The Up-Side to High Oil Prices: It’s a Downer for Globalization

August 16, 2008

http://www.usatoday.com/money/industries/manufacturing/2008-08-11-cargo-costs-oil_N.htm

This article appeared a few days ago, but thought it was worth a look.  It’s the first analysis I’ve seen of the effects of high oil prices on trade.  I raised this issue a while back when I posted “U.S. Imposes Tariff on Chinese Hangers“, and questioned this very thing – whether it makes sense to consume millions of barrels of oil to ship products around the world that can be made right here at home.  It seems that if we want to cut oil consumption, this is some really low-hanging fruit!

I found the following excerpts particularly revealing:

“Globalization is reversible,” says Jeff Rubin, an analyst at CIBC World Markets in Toronto.

Well, maybe. No one predicts a wholesale return of manufacturing jobs to the United States. And there are other forces at work, including a weak dollar, which boosts exporters. But today’s oil prices act like a tariff on global commerce, discouraging long-distance shipment of some components and finished goods, Rubin says. Shipping a standard 40-foot container from Shanghai to the U.S. East Coast in May cost about $8,000, vs. $3,000 eight years ago, when oil was around $20 a barrel.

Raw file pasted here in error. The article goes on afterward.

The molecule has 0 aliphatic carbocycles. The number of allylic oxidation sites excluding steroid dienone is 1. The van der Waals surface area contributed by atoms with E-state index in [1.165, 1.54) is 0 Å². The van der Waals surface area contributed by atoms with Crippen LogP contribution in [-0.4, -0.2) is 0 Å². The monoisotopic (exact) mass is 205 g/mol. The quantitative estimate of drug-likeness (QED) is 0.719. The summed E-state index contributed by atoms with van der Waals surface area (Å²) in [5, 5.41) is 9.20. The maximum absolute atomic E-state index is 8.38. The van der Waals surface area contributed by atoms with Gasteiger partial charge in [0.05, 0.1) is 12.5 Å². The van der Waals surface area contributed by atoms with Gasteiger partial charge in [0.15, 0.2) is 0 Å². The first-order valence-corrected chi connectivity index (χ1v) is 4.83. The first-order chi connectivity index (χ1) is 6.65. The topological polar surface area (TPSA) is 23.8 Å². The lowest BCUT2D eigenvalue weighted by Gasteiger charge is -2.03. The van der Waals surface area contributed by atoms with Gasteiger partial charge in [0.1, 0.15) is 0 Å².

If long-term trends push oil prices near $200, as some analysts expect, sending that shipping container halfway around the world would cost a staggering $15,000.

First of all, of course globalization is reversible.  If the U.S. ever admits that it was a mistake to abandon its highly successful tariff policy in favor of an untested and fatally flawed free trade theory, then the reimposition of tariffs would reverse the adverse effects of globalization so quickly that factory managers in overpopulated nations around the world would be closing the doors and wondering what the heck happened!